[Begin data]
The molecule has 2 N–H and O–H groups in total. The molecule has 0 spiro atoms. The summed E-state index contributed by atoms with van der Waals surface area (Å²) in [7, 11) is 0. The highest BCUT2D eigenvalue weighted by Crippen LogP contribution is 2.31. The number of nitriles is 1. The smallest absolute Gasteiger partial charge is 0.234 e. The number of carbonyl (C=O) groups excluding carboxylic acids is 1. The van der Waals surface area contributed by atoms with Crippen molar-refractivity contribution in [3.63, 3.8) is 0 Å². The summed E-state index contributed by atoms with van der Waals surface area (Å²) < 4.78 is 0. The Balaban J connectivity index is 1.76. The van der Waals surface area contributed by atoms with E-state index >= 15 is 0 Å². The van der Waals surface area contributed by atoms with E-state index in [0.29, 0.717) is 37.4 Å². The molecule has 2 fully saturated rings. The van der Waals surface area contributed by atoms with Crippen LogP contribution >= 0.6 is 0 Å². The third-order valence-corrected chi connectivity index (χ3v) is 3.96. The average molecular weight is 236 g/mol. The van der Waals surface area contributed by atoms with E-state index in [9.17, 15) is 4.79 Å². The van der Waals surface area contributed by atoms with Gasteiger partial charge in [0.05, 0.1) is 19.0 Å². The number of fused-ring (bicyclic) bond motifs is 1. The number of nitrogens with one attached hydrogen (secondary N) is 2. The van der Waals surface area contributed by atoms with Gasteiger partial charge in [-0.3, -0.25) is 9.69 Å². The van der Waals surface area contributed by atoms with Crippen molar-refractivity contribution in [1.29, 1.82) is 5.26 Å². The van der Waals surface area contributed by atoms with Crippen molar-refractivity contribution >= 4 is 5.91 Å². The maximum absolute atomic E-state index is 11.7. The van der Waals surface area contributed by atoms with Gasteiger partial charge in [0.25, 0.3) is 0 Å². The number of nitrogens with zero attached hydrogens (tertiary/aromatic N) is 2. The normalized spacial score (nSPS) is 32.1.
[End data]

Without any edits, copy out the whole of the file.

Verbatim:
The molecule has 2 N–H and O–H groups in total. The molecule has 0 spiro atoms. The summed E-state index contributed by atoms with van der Waals surface area (Å²) in [7, 11) is 0. The highest BCUT2D eigenvalue weighted by Crippen LogP contribution is 2.31. The number of nitriles is 1. The smallest absolute Gasteiger partial charge is 0.234 e. The number of carbonyl (C=O) groups excluding carboxylic acids is 1. The van der Waals surface area contributed by atoms with Crippen molar-refractivity contribution in [3.63, 3.8) is 0 Å². The summed E-state index contributed by atoms with van der Waals surface area (Å²) < 4.78 is 0. The Balaban J connectivity index is 1.76. The van der Waals surface area contributed by atoms with E-state index >= 15 is 0 Å². The van der Waals surface area contributed by atoms with E-state index in [0.29, 0.717) is 37.4 Å². The molecule has 2 fully saturated rings. The van der Waals surface area contributed by atoms with Crippen LogP contribution >= 0.6 is 0 Å². The third-order valence-corrected chi connectivity index (χ3v) is 3.96. The average molecular weight is 236 g/mol. The van der Waals surface area contributed by atoms with E-state index in [9.17, 15) is 4.79 Å². The van der Waals surface area contributed by atoms with Gasteiger partial charge in [0.05, 0.1) is 19.0 Å². The number of fused-ring (bicyclic) bond motifs is 1. The number of nitrogens with one attached hydrogen (secondary N) is 2. The van der Waals surface area contributed by atoms with Gasteiger partial charge in [-0.3, -0.25) is 9.69 Å². The van der Waals surface area contributed by atoms with Crippen molar-refractivity contribution in [1.29, 1.82) is 5.26 Å². The van der Waals surface area contributed by atoms with Crippen molar-refractivity contribution >= 4 is 5.91 Å². The maximum absolute atomic E-state index is 11.7. The van der Waals surface area contributed by atoms with Gasteiger partial charge in [0.25, 0.3) is 0 Å². The number of nitrogens with zero attached hydrogens (tertiary/aromatic N) is 2. The normalized spacial score (nSPS) is 32.1.